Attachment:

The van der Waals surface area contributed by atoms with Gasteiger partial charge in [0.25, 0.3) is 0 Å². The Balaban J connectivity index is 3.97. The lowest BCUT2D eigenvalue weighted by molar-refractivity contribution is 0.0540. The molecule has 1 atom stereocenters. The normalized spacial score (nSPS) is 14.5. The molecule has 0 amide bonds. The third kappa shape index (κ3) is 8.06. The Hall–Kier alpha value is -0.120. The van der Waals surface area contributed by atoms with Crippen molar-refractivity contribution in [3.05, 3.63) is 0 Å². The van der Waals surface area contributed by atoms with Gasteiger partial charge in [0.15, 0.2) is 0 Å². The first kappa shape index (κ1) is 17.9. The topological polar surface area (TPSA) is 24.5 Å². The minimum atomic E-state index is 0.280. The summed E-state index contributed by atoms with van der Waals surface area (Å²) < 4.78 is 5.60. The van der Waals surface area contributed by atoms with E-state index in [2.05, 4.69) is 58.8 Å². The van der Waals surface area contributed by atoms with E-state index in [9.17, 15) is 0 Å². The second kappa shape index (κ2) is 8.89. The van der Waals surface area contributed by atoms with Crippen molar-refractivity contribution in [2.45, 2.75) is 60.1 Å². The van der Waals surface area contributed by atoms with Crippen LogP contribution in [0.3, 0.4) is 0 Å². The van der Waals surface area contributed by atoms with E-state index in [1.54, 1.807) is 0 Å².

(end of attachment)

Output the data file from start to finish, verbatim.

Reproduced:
The van der Waals surface area contributed by atoms with Gasteiger partial charge in [0.25, 0.3) is 0 Å². The Balaban J connectivity index is 3.97. The lowest BCUT2D eigenvalue weighted by molar-refractivity contribution is 0.0540. The molecule has 1 atom stereocenters. The normalized spacial score (nSPS) is 14.5. The molecule has 0 amide bonds. The third kappa shape index (κ3) is 8.06. The Hall–Kier alpha value is -0.120. The van der Waals surface area contributed by atoms with Crippen molar-refractivity contribution in [3.05, 3.63) is 0 Å². The van der Waals surface area contributed by atoms with Gasteiger partial charge in [0.15, 0.2) is 0 Å². The first kappa shape index (κ1) is 17.9. The topological polar surface area (TPSA) is 24.5 Å². The minimum atomic E-state index is 0.280. The summed E-state index contributed by atoms with van der Waals surface area (Å²) < 4.78 is 5.60. The van der Waals surface area contributed by atoms with E-state index in [2.05, 4.69) is 58.8 Å². The van der Waals surface area contributed by atoms with E-state index in [9.17, 15) is 0 Å². The second kappa shape index (κ2) is 8.89. The van der Waals surface area contributed by atoms with Crippen molar-refractivity contribution in [2.45, 2.75) is 60.1 Å². The van der Waals surface area contributed by atoms with Crippen LogP contribution in [0.3, 0.4) is 0 Å². The van der Waals surface area contributed by atoms with E-state index in [1.54, 1.807) is 0 Å².